‘Zitti e buoni’: The Italian vocab you need to understand Italy’s Eurovision winner

Italy's winning Eurovision song might have you rocking out, but do you know what it means? Here's a closer look at the lyrics to "Zitti e buoni" by Måneskin.

'Zitti e buoni': The Italian vocab you need to understand Italy's Eurovision winner
You'll be singing along with Maneskin in no time. Photo: KENZO TRIBOUILLARD / AFP

No doubt you’ve heard Måneskin’s Zitti e buoni a few times by now: viewers of the Eurovision Grand Final were treated to two performances on Saturday night alone after the glam rockers from Rome won the song contest for Italy thanks to a massive public vote.

READ ALSO: Italy wins Eurovision: ‘We just want to say to the whole world, rock’n’roll never dies!’

But even after several listens, non-native Italian speakers probably won’t have caught all the words. That might be to do with the breakneck pace of frontman Damiano David’s singing, or there might be a few words and phrases in there you’re not familiar with yet.

To help you sing along – with feeling – we’ve picked out the most useful Italian vocabulary you can learn from Måneskin’s lyrics.

Zitti e buoni: the lyrics in English

Let’s start with the title: Zitti e buoni means “quiet and good”, but in the context of the song the words are more like a command – “shut up and behave”.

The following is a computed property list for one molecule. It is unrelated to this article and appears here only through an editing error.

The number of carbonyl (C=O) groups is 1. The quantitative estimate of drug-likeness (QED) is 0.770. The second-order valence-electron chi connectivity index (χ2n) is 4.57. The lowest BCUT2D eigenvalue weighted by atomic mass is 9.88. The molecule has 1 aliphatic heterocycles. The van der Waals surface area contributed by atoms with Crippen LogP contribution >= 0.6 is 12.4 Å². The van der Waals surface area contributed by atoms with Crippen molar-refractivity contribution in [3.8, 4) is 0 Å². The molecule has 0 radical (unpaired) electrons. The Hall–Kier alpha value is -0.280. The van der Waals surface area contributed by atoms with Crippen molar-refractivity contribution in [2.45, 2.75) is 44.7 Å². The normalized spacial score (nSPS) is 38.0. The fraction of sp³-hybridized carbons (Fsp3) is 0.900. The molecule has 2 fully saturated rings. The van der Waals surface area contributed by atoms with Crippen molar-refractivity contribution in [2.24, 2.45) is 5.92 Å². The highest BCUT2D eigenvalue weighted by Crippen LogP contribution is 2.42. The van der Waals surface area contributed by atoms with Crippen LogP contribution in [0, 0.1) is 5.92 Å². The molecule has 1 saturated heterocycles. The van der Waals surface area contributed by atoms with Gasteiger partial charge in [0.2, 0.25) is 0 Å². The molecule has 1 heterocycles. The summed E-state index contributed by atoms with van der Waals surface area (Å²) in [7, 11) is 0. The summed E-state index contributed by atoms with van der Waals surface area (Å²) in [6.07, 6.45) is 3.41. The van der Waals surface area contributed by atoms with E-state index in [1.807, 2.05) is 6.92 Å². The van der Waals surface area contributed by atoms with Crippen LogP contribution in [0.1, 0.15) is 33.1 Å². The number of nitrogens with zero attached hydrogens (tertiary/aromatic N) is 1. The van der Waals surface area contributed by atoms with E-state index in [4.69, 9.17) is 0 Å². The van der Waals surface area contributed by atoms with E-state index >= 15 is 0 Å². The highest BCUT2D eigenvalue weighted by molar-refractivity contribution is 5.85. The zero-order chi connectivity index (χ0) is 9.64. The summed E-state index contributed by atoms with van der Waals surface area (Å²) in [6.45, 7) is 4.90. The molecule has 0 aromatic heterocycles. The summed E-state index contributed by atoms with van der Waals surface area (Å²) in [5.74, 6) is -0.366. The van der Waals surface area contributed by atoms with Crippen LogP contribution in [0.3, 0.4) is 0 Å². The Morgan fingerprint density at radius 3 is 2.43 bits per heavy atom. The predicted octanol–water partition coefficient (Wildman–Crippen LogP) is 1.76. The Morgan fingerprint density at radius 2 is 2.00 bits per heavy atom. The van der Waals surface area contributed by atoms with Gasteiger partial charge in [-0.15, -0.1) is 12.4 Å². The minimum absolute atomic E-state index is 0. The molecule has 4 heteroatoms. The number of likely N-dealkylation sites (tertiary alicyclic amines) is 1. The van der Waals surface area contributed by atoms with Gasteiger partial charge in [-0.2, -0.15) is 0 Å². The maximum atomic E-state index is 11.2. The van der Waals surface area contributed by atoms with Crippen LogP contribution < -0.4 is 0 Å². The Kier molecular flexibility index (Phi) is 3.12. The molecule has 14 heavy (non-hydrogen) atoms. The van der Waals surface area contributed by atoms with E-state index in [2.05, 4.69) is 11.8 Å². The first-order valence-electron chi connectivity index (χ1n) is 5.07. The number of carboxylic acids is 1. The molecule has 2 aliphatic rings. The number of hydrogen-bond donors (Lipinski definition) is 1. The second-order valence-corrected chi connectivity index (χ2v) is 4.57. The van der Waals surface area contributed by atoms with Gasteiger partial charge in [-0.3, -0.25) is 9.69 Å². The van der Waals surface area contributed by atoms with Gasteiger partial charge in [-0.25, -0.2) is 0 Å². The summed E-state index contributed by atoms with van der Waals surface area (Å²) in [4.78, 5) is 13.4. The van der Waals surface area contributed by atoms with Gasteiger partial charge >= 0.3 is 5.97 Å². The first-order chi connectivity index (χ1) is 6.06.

The next thing to know is that there are actually two sets of lyrics to the song – a clean version and one that’s slightly more risqué. The band performed both at the Eurovision final: the family-friendly version first, and the original (ruder) lyrics once they’d won.

The video below shows the original lyrics, which feature some choice words you’re very likely to hear used in Italy. Just be warned, some of them aren’t exactly polite.

Give Zitti e buoni another listen, this time with the Italian lyrics side-by-side with their English translation:

The song is essentially about refusing to conform – and finding other misfits to keep you company. In other words, classic glam rock.

The most useful words and phrases to remember

fra’ – short for fratelli, “brothers”. It’s like saying “bro”.

siga’ – short for sigarette, “cigarettes”. As you’ll have noticed, spoken Italian often drops a few syllables from the ends of words.

scusami – “sorry” or “excuse me”. Find out more about how to apologise in Italian here

ci credo – “I believe (in it)” or “I’m sure”. It’s a phrase that can be said sincerely or sarcastically.

tanto – this word can mean everything from “a lot” to “many” to “very much”, depending on how it’s used. Here it means “so much”. Find out the different ways to use tanto here.

vi conviene – the verb convenire, “to suit” or “be convenient”, can also be used to tell someone what their best (or most advisable) option is, in your opinion. It’s like saying “you’d better” do such and such. In this instance, the band is saying: “you lot had better” behave.

i coglioni – “balls” or “nuts” (and not the edible kind). Touching them, as described here, can be a good-luck gesture in Italy, which is why the line is translated as “you better touch wood”. 

Damiano David of Måneskin not quite touching his “coglioni”, but close. Photo: KENZO TRIBOUILLARD / AFP

zitti – the plural form of zitto, “quiet”. You can also use it as an instruction, in which case it becomes “zip it” or “shut up”. Find a full definition here.